A challenge to succeed in your small business

If a survey were taken, I suspect that every business owner would state that he wanted to succeed. I seriously doubt that many people start a business with the intention of failing.

Yet, statistically less than 1% of businesses live to celebrate their 10th birthday. If I were a betting man, I would wager that you will not be one of them. If I made that bet I would win 99 times out of 100.

The above statistic is an average. It does not tell us anything about a particular business. It does not tell us if your business will fail or thrive. It does tell us that most business owners lack and do not obtain the knowledge and skills necessary for business success.

With the Internet the necessary information is easily and abundantly available. This availability of information and resources makes business success easier than it has ever been. Yet, businesses continue to fail at a meteoric rate.

In Texas we have a saying—“Big hat and no cattle”. This phrase refers to someone who talks big, but in the end has nothing to back it up. He dresses the part of a successful rancher, but lacks what actually makes a rancher successful.

Over the past 10 years I have met, spoken with, worked with, and emailed hundreds of small business owners. Most have big hats—they talk about the kind of business they want to have, but they do nothing about it. They acknowledge the need for systems, but do not develop systems for their businesses. They admit they should develop a marketing plan, but they do not do it.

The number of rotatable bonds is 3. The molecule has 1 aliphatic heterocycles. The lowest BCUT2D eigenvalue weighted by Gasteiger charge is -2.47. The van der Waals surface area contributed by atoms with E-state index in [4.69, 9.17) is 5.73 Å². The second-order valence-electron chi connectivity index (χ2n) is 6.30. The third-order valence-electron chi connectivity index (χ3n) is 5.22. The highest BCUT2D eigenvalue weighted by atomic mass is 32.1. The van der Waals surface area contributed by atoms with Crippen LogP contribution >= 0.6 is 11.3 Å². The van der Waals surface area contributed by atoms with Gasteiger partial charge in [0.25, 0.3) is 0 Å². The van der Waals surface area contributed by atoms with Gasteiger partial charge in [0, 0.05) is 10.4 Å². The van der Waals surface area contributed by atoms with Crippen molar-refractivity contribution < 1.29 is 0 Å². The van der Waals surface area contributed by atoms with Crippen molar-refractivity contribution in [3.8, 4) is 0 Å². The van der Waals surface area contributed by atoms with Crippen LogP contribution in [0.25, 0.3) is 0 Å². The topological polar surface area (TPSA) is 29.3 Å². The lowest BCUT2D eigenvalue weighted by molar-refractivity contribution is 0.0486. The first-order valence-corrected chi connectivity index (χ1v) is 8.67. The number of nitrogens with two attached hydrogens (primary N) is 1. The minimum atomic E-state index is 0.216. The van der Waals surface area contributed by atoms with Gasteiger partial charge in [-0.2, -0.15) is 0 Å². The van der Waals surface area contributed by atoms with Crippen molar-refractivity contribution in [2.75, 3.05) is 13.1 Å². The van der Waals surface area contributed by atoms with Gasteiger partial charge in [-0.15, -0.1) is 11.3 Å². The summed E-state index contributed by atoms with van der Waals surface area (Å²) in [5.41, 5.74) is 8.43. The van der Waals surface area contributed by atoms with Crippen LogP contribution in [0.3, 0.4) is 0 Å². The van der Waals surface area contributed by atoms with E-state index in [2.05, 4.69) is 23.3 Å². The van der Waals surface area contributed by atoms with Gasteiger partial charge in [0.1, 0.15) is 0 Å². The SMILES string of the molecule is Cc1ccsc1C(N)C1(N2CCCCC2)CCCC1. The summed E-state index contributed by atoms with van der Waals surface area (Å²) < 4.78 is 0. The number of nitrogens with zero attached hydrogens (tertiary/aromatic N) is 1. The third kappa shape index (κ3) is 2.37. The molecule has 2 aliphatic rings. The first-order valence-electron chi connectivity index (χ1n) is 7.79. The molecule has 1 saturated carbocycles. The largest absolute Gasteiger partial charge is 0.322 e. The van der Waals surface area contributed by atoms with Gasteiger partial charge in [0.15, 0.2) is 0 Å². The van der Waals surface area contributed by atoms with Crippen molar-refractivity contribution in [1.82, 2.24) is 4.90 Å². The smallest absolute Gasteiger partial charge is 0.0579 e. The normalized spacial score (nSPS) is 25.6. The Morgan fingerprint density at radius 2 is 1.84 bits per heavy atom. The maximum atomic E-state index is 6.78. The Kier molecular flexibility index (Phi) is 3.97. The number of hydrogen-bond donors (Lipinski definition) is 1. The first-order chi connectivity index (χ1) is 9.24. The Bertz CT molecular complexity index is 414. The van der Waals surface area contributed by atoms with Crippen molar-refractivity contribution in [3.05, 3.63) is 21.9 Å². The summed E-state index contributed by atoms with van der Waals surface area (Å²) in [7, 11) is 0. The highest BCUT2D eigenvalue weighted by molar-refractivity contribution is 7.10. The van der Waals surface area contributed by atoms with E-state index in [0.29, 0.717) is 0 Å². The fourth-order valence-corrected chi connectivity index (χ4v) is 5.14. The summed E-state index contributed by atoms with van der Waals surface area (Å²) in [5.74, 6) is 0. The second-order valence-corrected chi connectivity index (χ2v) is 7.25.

They complain about low priced competition, insufficient leads, and the difficulty of finding good help. And they repeat these complaints year after year, until finally they join the list of business failures.

For many years I struggled to avoid their fate. I did not have the Internet,  or similar resources. I learned from the school of hard knocks. In retrospect, I made it a lot more difficult than it needed to be.

There is no need for that today. The resources are available. The knowledge is readily available. In my opinion, there is no excuse for failure. Yet, statistics say that you will fail.